In my room time, I filled journal after journal of stories and poetry. Of course, when I moved out on my own, most were lost or destroyed. Lacking direction for my life, I failed out of college and flopped around for a few years. I guess you could say I broaden my horizons with a few odd jobs. Some were a lot of fun. I remember working at the Ski Shop in Wrightwood where I met a lot of cute guys, but in the end, the cost to drive up and what they paid me, wasn’t cost-effective. So I ended up where I started, back as a waitress at Red Robin. I’m not sure how many times I left, only to come back again. But I have to say, I met some great folks and had some fun times.
It wasn’t long at Red Robin before I tended the bar. I suppose that’s when I started going down the same path as my dad. Drinking after work, hitting the karaoke bars, driving home barely able to see the road, and sleeping until two in the afternoon. Funny how fast these things come and you don’t even realize the danger you put yourself in and call it ‘a good time.’ I was chasing my tail with no real direction, but I was living carefree and who cares.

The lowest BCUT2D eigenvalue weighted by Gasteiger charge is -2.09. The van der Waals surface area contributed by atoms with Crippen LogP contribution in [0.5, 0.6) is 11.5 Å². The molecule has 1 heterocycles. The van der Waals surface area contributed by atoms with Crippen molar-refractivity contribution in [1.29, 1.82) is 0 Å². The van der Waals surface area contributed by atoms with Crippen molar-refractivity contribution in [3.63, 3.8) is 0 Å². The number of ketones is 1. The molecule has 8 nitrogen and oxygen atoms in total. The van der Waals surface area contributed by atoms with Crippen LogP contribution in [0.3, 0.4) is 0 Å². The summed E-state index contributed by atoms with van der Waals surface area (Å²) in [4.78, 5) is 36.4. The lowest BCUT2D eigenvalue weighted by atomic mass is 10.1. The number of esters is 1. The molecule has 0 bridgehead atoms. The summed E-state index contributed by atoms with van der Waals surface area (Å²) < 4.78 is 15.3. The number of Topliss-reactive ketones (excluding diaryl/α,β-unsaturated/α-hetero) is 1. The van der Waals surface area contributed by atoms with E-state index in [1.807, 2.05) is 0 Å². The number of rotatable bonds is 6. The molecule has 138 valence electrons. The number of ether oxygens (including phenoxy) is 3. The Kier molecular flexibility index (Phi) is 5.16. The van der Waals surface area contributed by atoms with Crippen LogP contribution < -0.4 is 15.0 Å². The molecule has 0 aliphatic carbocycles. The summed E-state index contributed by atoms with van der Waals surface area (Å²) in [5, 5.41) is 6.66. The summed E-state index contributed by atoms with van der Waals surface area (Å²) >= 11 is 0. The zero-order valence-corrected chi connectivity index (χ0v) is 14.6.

My life changed when I met Tim. A Christian most of his life and determined to show me a different way of living. I like to say Tim changed my life, but it wasn’t him. God was using him to get to me. To tell me I care about you and want better for your life; and although he’s been pursuing me all my life, finally, I was listening.
Now God really does work in mysterious ways and until recently, I knew where my place was. My service, my husband, my children, my household; all my duties as a housewife, was very clear until my youngest child started school full-time. It was then I felt the calling that had always been there before and I thought about those journals I wrote in so long ago.
That’s all it took and before I knew it, I was staring at 70, 000 + words and a completed novel. That was May of 2009. Since then, I’ve completed two more novels, had a few published articles, one short story up for publication the end of this year, and now waiting to hear if a magazine (distributed in churches, Christian schools and colleges) will be published the end of this year.